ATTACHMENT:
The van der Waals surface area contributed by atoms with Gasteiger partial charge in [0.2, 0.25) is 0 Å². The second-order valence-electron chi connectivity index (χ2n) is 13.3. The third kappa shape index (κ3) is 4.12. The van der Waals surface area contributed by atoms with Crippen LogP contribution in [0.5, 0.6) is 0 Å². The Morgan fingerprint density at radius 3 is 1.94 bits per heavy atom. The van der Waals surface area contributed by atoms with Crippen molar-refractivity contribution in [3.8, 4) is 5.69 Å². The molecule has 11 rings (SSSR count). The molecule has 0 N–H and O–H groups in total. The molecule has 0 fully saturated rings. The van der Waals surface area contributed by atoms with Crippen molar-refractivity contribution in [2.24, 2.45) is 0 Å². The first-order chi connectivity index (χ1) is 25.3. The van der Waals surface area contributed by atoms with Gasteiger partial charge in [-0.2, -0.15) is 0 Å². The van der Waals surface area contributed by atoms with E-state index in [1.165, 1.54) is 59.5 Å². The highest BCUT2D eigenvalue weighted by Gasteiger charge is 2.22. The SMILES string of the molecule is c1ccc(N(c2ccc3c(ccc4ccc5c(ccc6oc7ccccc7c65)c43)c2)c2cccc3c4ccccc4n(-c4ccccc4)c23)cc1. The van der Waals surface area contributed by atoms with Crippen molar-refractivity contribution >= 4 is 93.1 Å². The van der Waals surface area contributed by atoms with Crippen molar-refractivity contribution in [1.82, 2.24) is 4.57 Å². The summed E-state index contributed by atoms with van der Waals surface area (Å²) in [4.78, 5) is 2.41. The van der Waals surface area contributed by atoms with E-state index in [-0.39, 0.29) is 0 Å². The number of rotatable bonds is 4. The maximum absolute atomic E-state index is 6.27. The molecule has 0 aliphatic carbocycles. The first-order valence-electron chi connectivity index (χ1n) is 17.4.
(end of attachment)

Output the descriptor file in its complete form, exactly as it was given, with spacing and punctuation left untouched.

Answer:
The van der Waals surface area contributed by atoms with Gasteiger partial charge in [0.2, 0.25) is 0 Å². The second-order valence-electron chi connectivity index (χ2n) is 13.3. The third kappa shape index (κ3) is 4.12. The van der Waals surface area contributed by atoms with Crippen LogP contribution in [0.5, 0.6) is 0 Å². The Morgan fingerprint density at radius 3 is 1.94 bits per heavy atom. The van der Waals surface area contributed by atoms with Crippen molar-refractivity contribution in [3.8, 4) is 5.69 Å². The molecule has 11 rings (SSSR count). The molecule has 0 N–H and O–H groups in total. The molecule has 0 fully saturated rings. The van der Waals surface area contributed by atoms with Crippen molar-refractivity contribution in [2.24, 2.45) is 0 Å². The first-order chi connectivity index (χ1) is 25.3. The van der Waals surface area contributed by atoms with Gasteiger partial charge in [-0.2, -0.15) is 0 Å². The van der Waals surface area contributed by atoms with E-state index in [1.165, 1.54) is 59.5 Å². The highest BCUT2D eigenvalue weighted by Gasteiger charge is 2.22. The SMILES string of the molecule is c1ccc(N(c2ccc3c(ccc4ccc5c(ccc6oc7ccccc7c65)c43)c2)c2cccc3c4ccccc4n(-c4ccccc4)c23)cc1. The van der Waals surface area contributed by atoms with Crippen molar-refractivity contribution >= 4 is 93.1 Å². The van der Waals surface area contributed by atoms with Crippen molar-refractivity contribution in [1.82, 2.24) is 4.57 Å². The summed E-state index contributed by atoms with van der Waals surface area (Å²) in [4.78, 5) is 2.41. The van der Waals surface area contributed by atoms with E-state index in [-0.39, 0.29) is 0 Å². The number of rotatable bonds is 4. The maximum absolute atomic E-state index is 6.27. The molecule has 0 aliphatic carbocycles. The first-order valence-electron chi connectivity index (χ1n) is 17.4.